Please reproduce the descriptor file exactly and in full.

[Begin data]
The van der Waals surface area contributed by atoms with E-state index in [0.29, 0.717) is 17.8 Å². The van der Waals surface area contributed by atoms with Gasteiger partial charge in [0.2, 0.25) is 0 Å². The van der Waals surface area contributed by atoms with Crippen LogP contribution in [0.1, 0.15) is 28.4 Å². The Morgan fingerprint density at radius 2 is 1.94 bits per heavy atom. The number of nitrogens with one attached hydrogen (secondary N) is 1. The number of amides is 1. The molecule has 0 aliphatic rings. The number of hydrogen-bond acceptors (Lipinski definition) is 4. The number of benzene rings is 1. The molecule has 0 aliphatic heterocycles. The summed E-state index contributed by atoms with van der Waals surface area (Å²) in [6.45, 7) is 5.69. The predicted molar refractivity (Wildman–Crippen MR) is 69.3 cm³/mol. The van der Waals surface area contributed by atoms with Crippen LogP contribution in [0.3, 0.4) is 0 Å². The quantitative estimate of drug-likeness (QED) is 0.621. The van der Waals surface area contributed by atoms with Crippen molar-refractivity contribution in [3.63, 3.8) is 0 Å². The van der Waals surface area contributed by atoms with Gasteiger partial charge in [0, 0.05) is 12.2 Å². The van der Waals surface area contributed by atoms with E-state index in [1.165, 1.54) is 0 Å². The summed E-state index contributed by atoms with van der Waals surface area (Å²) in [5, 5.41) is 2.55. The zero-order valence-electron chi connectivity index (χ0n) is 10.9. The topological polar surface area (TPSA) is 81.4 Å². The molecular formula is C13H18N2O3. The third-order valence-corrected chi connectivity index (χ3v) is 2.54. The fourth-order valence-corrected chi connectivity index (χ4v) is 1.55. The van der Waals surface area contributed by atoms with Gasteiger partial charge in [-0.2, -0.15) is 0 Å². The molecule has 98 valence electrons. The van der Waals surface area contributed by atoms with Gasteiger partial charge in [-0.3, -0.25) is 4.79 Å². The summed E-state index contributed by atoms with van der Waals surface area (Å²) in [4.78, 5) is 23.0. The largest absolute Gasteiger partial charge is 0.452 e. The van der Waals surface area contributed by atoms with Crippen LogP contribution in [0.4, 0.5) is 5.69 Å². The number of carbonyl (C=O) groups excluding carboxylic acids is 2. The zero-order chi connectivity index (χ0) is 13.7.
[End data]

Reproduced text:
The van der Waals surface area contributed by atoms with E-state index in [0.29, 0.717) is 17.8 Å². The van der Waals surface area contributed by atoms with Gasteiger partial charge in [0.2, 0.25) is 0 Å². The van der Waals surface area contributed by atoms with Crippen LogP contribution in [0.1, 0.15) is 28.4 Å². The Morgan fingerprint density at radius 2 is 1.94 bits per heavy atom. The number of nitrogens with one attached hydrogen (secondary N) is 1. The number of amides is 1. The molecule has 0 aliphatic rings. The number of hydrogen-bond acceptors (Lipinski definition) is 4. The number of benzene rings is 1. The molecule has 0 aliphatic heterocycles. The summed E-state index contributed by atoms with van der Waals surface area (Å²) in [6.45, 7) is 5.69. The predicted molar refractivity (Wildman–Crippen MR) is 69.3 cm³/mol. The van der Waals surface area contributed by atoms with Crippen LogP contribution in [0.3, 0.4) is 0 Å². The quantitative estimate of drug-likeness (QED) is 0.621. The van der Waals surface area contributed by atoms with Crippen molar-refractivity contribution in [3.63, 3.8) is 0 Å². The van der Waals surface area contributed by atoms with Gasteiger partial charge in [0, 0.05) is 12.2 Å². The van der Waals surface area contributed by atoms with E-state index in [1.165, 1.54) is 0 Å². The summed E-state index contributed by atoms with van der Waals surface area (Å²) in [5, 5.41) is 2.55. The zero-order valence-electron chi connectivity index (χ0n) is 10.9. The topological polar surface area (TPSA) is 81.4 Å². The molecular formula is C13H18N2O3. The third-order valence-corrected chi connectivity index (χ3v) is 2.54. The fourth-order valence-corrected chi connectivity index (χ4v) is 1.55. The van der Waals surface area contributed by atoms with Gasteiger partial charge in [-0.2, -0.15) is 0 Å². The molecule has 98 valence electrons. The van der Waals surface area contributed by atoms with Gasteiger partial charge in [-0.3, -0.25) is 4.79 Å². The summed E-state index contributed by atoms with van der Waals surface area (Å²) in [4.78, 5) is 23.0. The largest absolute Gasteiger partial charge is 0.452 e. The van der Waals surface area contributed by atoms with Crippen LogP contribution in [0.4, 0.5) is 5.69 Å². The number of carbonyl (C=O) groups excluding carboxylic acids is 2. The zero-order chi connectivity index (χ0) is 13.7.